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162nd Bloomsburg Fair opens this Saturday

By Staff | Sep 22, 2017

BARB BARRETT/The Luminary Scott Edwards, superintendent of the horticulture building for the Bloomsburg Fair, shows off a boat he made from old encyclopedias to go with the theme 'Hooked on Books'. The display will be filled with flowers during fair week and 8 local garden clubs, including Muncy, will be arranging floral designs for premium prizes.

BLOOMSBURG – What’s new at the Bloomsburg Fair this year? A media conference was presented on September 6 to introduce some new experiences at one of the largest events in central Pennsylvania. The weather looks promising for opening day on Saturday, September 23. This will be 162 years of fairgoing, and most certainly a tremendous economic impact according to President, Paul Reichart. “Our goal is to get close to 500,000 people this year.” Reichart also stated that there are 85,000 followers on Facebook.

An announcement was made to get the kids to the fair on Tuesday for a contest on ‘How to Improve Pennsylvania with Water’. Eight high schools will be competing that night with a STEM (Science, Technology, Education, Math) presentation. These technology students will be judged at 7:30 p.m. and the winning high school gets $10,000. The money, designated for scholarships, has been donated by the Central Susquehanna Foundation. Also on board that day will be Ronald McDonald House and every admission will benefit one dollar to fight children’s cancer.

Scott Edwards, superintendent of the horticulture building introduced the new theme this year for the garden displays. “Hooked on Books” was an idea that came from the eight participating garden clubs, he said.

They met earlier in the summer to discuss the theme and exchange ideas. It will be a challenge according to Melinda Bender, President of the Muncy Garden Club. There are six classes and each one needs to be designed by a specific book. “We like to participate every year so we don’t lose our place,” Bender said. Not only are there premiums for awards, but also for the entries. “The prize money is $500 just for entering,” Bender said and there is a waiting list of garden clubs who want to enter. The mantle is based on “The Secret Garden”, the table is “Betty Crocker”, the low pedestal is using “Little House on the Prairie” and the high pedestal will be “Mary Poppins.” Muncy Garden Club member Lois Velkoff said they were looking for a large carpet bag purse for the floral arrangement for the “Mary Poppins” display which must use only fresh or dried flowers, or a combination of both and no artificials. All of the classes are ‘Designers Choice.’ Class 600 which is the door will be based on “The Lion, The Witch & The Wardrobe” and Muncy club members have designed a secret door for their arrangement.

Rules state the arrangements must be extraordinary with no dead leaves or foliage. “This is a good fundraiser for the club,” said Bender and members met each week for a month prior to the delivery date of this Friday. There will be five prizes total and the entry forms had to be submitted by September 16. Judging will take place this Saturday for the floral exhibits. Edwards said there will be live demonstrations every day during the fair in the Horticulture Building.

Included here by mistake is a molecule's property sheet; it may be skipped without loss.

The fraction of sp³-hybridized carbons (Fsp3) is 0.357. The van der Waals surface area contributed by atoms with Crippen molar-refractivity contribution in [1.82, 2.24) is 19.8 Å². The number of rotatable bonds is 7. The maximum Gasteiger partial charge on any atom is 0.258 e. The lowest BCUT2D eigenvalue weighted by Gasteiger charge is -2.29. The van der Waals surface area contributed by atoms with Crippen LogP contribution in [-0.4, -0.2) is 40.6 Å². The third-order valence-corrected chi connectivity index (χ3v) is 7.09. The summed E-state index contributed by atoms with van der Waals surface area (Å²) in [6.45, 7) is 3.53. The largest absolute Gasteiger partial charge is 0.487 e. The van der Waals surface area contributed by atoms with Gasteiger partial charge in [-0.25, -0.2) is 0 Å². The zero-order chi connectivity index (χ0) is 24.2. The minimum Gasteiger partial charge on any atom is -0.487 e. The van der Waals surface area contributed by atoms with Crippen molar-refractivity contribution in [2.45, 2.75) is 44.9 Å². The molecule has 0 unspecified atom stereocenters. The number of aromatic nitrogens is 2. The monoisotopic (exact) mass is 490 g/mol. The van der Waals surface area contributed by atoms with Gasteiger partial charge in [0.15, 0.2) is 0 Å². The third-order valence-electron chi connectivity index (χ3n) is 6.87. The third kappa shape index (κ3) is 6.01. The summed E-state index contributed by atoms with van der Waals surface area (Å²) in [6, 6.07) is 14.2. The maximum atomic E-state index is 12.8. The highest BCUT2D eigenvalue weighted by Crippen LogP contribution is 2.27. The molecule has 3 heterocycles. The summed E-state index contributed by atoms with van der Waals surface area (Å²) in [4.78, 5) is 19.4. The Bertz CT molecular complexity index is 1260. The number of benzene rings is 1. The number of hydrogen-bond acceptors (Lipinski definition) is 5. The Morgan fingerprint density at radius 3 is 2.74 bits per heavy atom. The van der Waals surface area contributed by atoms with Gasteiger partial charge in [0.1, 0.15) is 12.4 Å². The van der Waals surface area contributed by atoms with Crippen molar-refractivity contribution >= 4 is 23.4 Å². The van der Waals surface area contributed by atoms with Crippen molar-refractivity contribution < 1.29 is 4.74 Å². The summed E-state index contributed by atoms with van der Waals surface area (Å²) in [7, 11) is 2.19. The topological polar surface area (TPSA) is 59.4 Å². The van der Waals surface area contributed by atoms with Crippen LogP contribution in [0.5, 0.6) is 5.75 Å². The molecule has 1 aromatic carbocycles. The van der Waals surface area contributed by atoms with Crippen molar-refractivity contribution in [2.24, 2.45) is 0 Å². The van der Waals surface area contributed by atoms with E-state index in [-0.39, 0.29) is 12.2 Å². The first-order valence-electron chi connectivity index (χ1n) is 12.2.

In the livestock area of the fair, 1400 animals will be there and anyone under 50 pounds will be able to ride a sheep. “It’s free for kids,” said Jeff Giger, superintendent for livestock. He added that 4,000 blocks of cheese made from the actual milk gathered and produced at last year’s fair will be on sale at this year’s fair in front of the dairy cattle barn. “Kids will like the collectable penny press with four different designs this year,” he said, “And a Gypsy Horse will be there for the first time.” This is a rare breed descending back to Ireland.

Visitors are encouraged to spend time in the historic Caleb Barton House, the Columbia County barn and antique farm museum. The barn is almost 100 years old and spotlights a display of antique farm instruments and crafts made 100 years ago. Deborah Coleman, Fair Secretary, said, “Items will be made on site as they were a century ago.” On Saturday a dulcimer musician will be strolling the grounds, and on Tuesday, there will be an enrichment program portraying the Barton children.

Fifty-three events are scheduled in the outdoor arena, and the agriculture department expects a 1500 pound pumpkin to display.

A sleigh from the 1850s will be featured in the Christmas Cafe with a “live size horse pulling it” making great photo opps.

For the food enthusiasts, some new items will be introduced this year. Look for edible cookie dough in a cone, Carribbean jerk chicken, a variety of handmade deep fried dumplings, candy french macaroons, walking tacos and some fried ice cream.

On Monday, September 25 seniors will get in free showing proof of age 65 or older, and all military personnel, past and present, also will be admitted free with proper identification. High school students 13 to 18 will get in free on Tues. Sept. 26 and Fri. Sept. 29.